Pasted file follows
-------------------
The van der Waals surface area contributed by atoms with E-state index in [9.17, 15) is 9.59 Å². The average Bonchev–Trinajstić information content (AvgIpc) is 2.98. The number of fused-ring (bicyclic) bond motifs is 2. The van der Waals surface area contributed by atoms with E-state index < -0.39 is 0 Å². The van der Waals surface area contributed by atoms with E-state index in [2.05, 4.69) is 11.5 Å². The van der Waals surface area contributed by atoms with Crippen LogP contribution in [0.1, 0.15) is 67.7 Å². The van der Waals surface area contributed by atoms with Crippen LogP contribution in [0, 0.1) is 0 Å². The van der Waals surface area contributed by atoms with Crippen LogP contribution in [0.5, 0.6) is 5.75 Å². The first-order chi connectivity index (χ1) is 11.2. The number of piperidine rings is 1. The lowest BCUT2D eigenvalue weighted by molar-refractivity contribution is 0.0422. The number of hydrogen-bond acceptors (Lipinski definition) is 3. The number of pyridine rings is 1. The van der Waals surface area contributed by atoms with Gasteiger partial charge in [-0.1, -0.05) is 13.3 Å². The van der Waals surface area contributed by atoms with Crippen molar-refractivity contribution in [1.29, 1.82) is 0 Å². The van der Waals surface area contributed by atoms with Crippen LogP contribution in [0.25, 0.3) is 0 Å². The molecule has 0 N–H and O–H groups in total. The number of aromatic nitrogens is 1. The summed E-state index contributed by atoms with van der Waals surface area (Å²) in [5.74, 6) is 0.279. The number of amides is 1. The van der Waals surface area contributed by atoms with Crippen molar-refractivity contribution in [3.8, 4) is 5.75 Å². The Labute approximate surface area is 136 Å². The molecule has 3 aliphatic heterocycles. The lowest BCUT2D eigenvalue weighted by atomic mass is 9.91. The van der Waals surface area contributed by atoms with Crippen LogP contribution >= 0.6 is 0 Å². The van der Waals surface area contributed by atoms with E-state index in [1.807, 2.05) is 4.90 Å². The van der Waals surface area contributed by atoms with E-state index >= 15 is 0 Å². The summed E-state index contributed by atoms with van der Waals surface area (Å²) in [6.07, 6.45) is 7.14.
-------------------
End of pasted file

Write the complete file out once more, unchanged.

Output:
The van der Waals surface area contributed by atoms with E-state index in [9.17, 15) is 9.59 Å². The average Bonchev–Trinajstić information content (AvgIpc) is 2.98. The number of fused-ring (bicyclic) bond motifs is 2. The van der Waals surface area contributed by atoms with E-state index < -0.39 is 0 Å². The van der Waals surface area contributed by atoms with E-state index in [2.05, 4.69) is 11.5 Å². The van der Waals surface area contributed by atoms with Crippen LogP contribution in [0.1, 0.15) is 67.7 Å². The van der Waals surface area contributed by atoms with Crippen LogP contribution in [0, 0.1) is 0 Å². The van der Waals surface area contributed by atoms with Crippen LogP contribution in [0.5, 0.6) is 5.75 Å². The first-order chi connectivity index (χ1) is 11.2. The number of piperidine rings is 1. The lowest BCUT2D eigenvalue weighted by molar-refractivity contribution is 0.0422. The number of hydrogen-bond acceptors (Lipinski definition) is 3. The number of pyridine rings is 1. The van der Waals surface area contributed by atoms with Gasteiger partial charge in [-0.1, -0.05) is 13.3 Å². The van der Waals surface area contributed by atoms with Crippen molar-refractivity contribution in [1.29, 1.82) is 0 Å². The van der Waals surface area contributed by atoms with Crippen LogP contribution in [0.25, 0.3) is 0 Å². The molecule has 0 N–H and O–H groups in total. The number of aromatic nitrogens is 1. The summed E-state index contributed by atoms with van der Waals surface area (Å²) in [5.74, 6) is 0.279. The number of amides is 1. The van der Waals surface area contributed by atoms with Crippen molar-refractivity contribution in [3.8, 4) is 5.75 Å². The Labute approximate surface area is 136 Å². The molecule has 3 aliphatic heterocycles. The lowest BCUT2D eigenvalue weighted by atomic mass is 9.91. The van der Waals surface area contributed by atoms with Crippen LogP contribution >= 0.6 is 0 Å². The van der Waals surface area contributed by atoms with E-state index in [1.807, 2.05) is 4.90 Å². The van der Waals surface area contributed by atoms with E-state index >= 15 is 0 Å². The summed E-state index contributed by atoms with van der Waals surface area (Å²) in [6.07, 6.45) is 7.14.